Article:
Of course contrasting the Hanse with Northern Italy can be unflattering. I quote from Taylor, 'Recently Spufford (2002, 376-80) has compared the scales of commercial activity by assessing the values of goods coming in and out of Lubeck and Genoa. He concludes that there is a ratio of about 5:1 in Genoa's favour. However, while Lubeck is by far the leading Hanse city, Genoa is just one of several important northern Italian cities and therefore he estimates the regional disparity at a ratio of about 10:1.' So as I look at today's Baltic enthusiasm for all things Hanseatic, I can be suspicious of some propaganda promoting ancient links. The depth of association in the modern era, from car registration plates, to town signs, to company names, even to a brand of plaster/band-aid, is impressive. You can travel a 'Hanse Route' in Germany. The myths of the Hanse touch modern literature, perhaps lightly, but do. A Terran Hanseatic League exists in Kevin J. Anderson's science fiction series, Saga of Seven Suns. In the long-running German Perry Rhodan science fiction series, the Cosmic Hansa (Kosmische Hanse) fills the Galaxy. Robert Heinlein's Citizen of the Galaxy centres on trading spaceships of old Earth nationalities where one spaceship is called 'Hansea.' Ian M Banks'Culture series has Hansa overtones as does Isaac Asimov's Federation. There is a new, popular German crime series by Derek Meister set in 14th century Lübeck with a trader as the protagonist. Even computer gamers can work their way to the head of the Hanseatic League in The Patrician.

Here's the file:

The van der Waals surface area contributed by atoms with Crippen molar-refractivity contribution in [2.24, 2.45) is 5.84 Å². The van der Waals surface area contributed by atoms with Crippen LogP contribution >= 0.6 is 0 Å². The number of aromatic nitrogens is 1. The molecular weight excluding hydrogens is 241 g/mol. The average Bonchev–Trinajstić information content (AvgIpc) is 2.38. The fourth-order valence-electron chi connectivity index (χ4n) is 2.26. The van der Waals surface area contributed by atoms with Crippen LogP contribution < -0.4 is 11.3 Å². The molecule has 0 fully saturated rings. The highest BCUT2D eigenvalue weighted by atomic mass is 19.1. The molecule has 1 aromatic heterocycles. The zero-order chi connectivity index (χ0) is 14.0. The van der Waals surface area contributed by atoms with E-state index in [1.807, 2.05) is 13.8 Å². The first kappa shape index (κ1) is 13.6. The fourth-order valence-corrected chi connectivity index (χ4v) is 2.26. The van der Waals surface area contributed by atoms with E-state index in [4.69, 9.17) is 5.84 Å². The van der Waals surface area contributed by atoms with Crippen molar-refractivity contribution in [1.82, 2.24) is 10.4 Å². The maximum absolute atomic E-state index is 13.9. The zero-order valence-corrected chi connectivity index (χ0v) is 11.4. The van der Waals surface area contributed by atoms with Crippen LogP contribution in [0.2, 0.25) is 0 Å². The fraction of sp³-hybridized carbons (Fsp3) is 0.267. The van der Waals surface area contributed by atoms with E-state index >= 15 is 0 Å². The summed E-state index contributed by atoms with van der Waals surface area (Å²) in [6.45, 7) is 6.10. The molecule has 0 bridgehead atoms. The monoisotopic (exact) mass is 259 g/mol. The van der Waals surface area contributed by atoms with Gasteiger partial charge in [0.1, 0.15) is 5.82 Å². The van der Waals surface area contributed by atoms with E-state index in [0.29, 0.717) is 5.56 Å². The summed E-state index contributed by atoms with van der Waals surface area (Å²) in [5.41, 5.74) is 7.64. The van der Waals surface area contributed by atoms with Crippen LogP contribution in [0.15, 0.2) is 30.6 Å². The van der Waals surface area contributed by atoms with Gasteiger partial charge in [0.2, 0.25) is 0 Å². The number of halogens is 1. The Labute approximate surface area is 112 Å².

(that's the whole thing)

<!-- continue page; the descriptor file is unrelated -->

So where do we end? Well I think that the Hanse did influence early modern views of commerce. They inspired people to consider what benefits free trade might bring and how what came to be called Smith'sinvisible hand worked for the common good through selfishness. On the other hand (sic) the Hanse encouraged people to seek the visible hand of the state to promote transparency of information and prevent the formation of monopolies. As the East India companies show, a mixture of public, private and mixed organisational models emerged during the transition to the early modern period. So we find ourselves today with a mythical inspiration for free trade, a unifying ancestry for the wider Baltic region and some eternal lessons on the good and evil in all commerce. Professor Rainer Postel notes that, 'It was around 1800, when Napoleon's army was destroying the Holy Roman Empire and conquering large parts of Europe, that the myth of the Hansa being a federation of strong, free and wealthy cities emerged.' Our historical lenses are heavily tinted with myth as we try to make the Hanse relevant to today. Yet myths, like good wines, sometimes age well and grow in potency. I wonder if the Hanse's influence grows as its myths age.